Earlier this week a fellow columnist wrote about the dangers of ESPN's dominance over the sports media industry. I completely agree with his point in that context. But from a different angle, ESPN's presence in a huge media conglomerate can also create benefits across different platforms. In this case, it's access to entertainment.
Some of you might be disappointed in me for continuing to feed this beast of sports information. But after watching Tuesday night's premiere of ESPN's new series ""30 for 30,"" I felt compelled to share my excitement about the great potential this show has, not just for sports fans, but for a much wider audience.
ESPN launched this series of documentaries to commemorate its 30th anniversary, putting together stories from the past 30 years that had not been fully explored. I must admit that anytime ESPN launches anything too far outside of the traditional sports spectrum, it's reasonable not to expect anything groundbreaking.
One of my exceptions to this rule was the ESPN original TV series ""Playmakers,"" which depicted the chaotic lives of several fictional pro football players and never shied away from serious issues. For me, the chaotic lives of athletes are part of what makes following sports such an intriguing activity. But fictional representations also create restrictions, as the NFL convinced ESPN to cancel the show after one season for portraying the league's players in a negative light.
Documentaries have the luxury of not facing those problems. Tuesday night's opening film ""Kings Ransom"" was about one of the most famous trades in sports history. In 1988, the Edmonton Oilers sent hometown hero Wayne Gretzky to the Los Angeles Kings, completely restructuring the landscape of the NHL at the time. I'll be honest when I say I have very little interest in hockey compared to the other three major sports, but the importance of this event sparked my interest.
I'm glad I gave it a shot, because it was an exciting start to a very promising and entertaining series. The beauty of this program lies in the specificity of the events being covered. Gretzky's trade took place over a small window of time, but its impact on the parties involved in Edmonton and Los Angeles demonstrates the importance of this event.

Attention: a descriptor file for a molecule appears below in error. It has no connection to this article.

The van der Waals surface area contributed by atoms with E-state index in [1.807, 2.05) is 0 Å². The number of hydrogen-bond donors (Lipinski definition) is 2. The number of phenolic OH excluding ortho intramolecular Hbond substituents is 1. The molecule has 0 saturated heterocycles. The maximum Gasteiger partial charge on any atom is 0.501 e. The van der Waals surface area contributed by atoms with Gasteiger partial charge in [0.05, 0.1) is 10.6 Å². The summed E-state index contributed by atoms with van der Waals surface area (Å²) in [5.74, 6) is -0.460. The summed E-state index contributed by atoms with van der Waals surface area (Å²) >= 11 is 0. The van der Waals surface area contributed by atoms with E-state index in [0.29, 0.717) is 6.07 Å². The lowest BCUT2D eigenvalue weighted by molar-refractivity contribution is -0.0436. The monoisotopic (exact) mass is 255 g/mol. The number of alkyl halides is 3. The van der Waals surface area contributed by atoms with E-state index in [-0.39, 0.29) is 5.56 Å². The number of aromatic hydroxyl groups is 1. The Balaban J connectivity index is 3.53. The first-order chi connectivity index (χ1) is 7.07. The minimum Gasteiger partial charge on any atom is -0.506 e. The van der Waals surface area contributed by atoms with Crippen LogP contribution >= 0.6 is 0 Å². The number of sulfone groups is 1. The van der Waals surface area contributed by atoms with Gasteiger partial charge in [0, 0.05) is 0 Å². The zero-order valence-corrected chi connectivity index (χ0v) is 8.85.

But I think ESPN's decision to go for highly acclaimed directors for each project will really put this series over the top. Peter Berg directed ""Kings Ransom"" and is also the director of the 2004 film ""Friday Night Lights."" From the opening scene, the quality of production catches your eye right away. ""Kings Ransom"" was a pleasure to watch because of its aesthetics through shot selection, sound choice, interview style and unique archived footage.
The Hollywood director element is a brilliant concept because it provides the documentaries with instant credibility. It merges fans of sports and cinema while serving as an absolute paradise for fans of both. It's also a great gig for the directors. ""30 for 30"" showcases their work and explains each director's personal connection to their documentary.
It appears to me that now more than ever, sports fans focus far too much on the afterthoughts, the winners and stats after each game. There's so much more to it than that; the emotions of athletes can relate to a specific individual, captivate an entire city or country.
That's part of my motivation for following not just my favorite teams closely but entire leagues year-round. You just never know when you might witness an important piece of history. ""30 for 30"" captures the essence of that ideal.
What do you think of ""30 for 30""? E-mail Matt at firstname.lastname@example.org.